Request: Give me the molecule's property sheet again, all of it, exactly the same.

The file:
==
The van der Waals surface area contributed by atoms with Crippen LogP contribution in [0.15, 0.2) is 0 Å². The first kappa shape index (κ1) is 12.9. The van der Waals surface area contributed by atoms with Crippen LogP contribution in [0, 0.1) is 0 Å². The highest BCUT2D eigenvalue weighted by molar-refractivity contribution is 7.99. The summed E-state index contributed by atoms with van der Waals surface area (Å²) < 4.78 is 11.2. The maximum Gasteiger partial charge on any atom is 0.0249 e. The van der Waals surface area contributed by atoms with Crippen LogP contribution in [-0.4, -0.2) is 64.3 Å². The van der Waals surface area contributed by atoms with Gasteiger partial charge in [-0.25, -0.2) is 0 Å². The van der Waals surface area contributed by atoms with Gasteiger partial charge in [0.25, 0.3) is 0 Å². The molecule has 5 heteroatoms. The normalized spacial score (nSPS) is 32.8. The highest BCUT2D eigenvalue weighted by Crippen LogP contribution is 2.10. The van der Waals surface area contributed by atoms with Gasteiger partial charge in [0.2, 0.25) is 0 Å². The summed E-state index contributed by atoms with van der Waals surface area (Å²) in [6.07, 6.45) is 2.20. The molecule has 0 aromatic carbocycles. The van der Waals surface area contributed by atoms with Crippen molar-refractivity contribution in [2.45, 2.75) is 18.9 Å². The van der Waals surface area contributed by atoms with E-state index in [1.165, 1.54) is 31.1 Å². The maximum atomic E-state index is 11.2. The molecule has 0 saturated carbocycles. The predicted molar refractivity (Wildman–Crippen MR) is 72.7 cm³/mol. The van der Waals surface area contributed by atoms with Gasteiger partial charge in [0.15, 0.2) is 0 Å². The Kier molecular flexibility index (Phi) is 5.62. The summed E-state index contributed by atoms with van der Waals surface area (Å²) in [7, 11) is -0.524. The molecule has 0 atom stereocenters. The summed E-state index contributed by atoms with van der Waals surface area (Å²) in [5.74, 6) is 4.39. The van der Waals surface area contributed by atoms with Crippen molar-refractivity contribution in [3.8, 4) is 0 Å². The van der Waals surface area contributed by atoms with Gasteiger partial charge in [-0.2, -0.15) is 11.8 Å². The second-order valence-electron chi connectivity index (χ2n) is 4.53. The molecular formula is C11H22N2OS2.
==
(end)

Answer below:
The van der Waals surface area contributed by atoms with Crippen LogP contribution in [0.15, 0.2) is 0 Å². The first kappa shape index (κ1) is 12.9. The van der Waals surface area contributed by atoms with Crippen LogP contribution in [0, 0.1) is 0 Å². The highest BCUT2D eigenvalue weighted by molar-refractivity contribution is 7.99. The summed E-state index contributed by atoms with van der Waals surface area (Å²) < 4.78 is 11.2. The maximum Gasteiger partial charge on any atom is 0.0249 e. The van der Waals surface area contributed by atoms with Crippen LogP contribution in [-0.4, -0.2) is 64.3 Å². The van der Waals surface area contributed by atoms with Gasteiger partial charge in [-0.25, -0.2) is 0 Å². The van der Waals surface area contributed by atoms with Gasteiger partial charge in [0.25, 0.3) is 0 Å². The molecule has 5 heteroatoms. The normalized spacial score (nSPS) is 32.8. The highest BCUT2D eigenvalue weighted by Crippen LogP contribution is 2.10. The van der Waals surface area contributed by atoms with Gasteiger partial charge in [0.2, 0.25) is 0 Å². The summed E-state index contributed by atoms with van der Waals surface area (Å²) in [6.07, 6.45) is 2.20. The molecule has 0 aromatic carbocycles. The van der Waals surface area contributed by atoms with Crippen molar-refractivity contribution in [2.45, 2.75) is 18.9 Å². The van der Waals surface area contributed by atoms with E-state index in [1.165, 1.54) is 31.1 Å². The maximum atomic E-state index is 11.2. The molecule has 0 saturated carbocycles. The predicted molar refractivity (Wildman–Crippen MR) is 72.7 cm³/mol. The van der Waals surface area contributed by atoms with Gasteiger partial charge in [0.15, 0.2) is 0 Å². The Kier molecular flexibility index (Phi) is 5.62. The summed E-state index contributed by atoms with van der Waals surface area (Å²) in [7, 11) is -0.524. The molecule has 0 atom stereocenters. The summed E-state index contributed by atoms with van der Waals surface area (Å²) in [5.74, 6) is 4.39. The van der Waals surface area contributed by atoms with Crippen molar-refractivity contribution in [3.8, 4) is 0 Å². The van der Waals surface area contributed by atoms with Gasteiger partial charge in [-0.2, -0.15) is 11.8 Å². The second-order valence-electron chi connectivity index (χ2n) is 4.53. The molecular formula is C11H22N2OS2.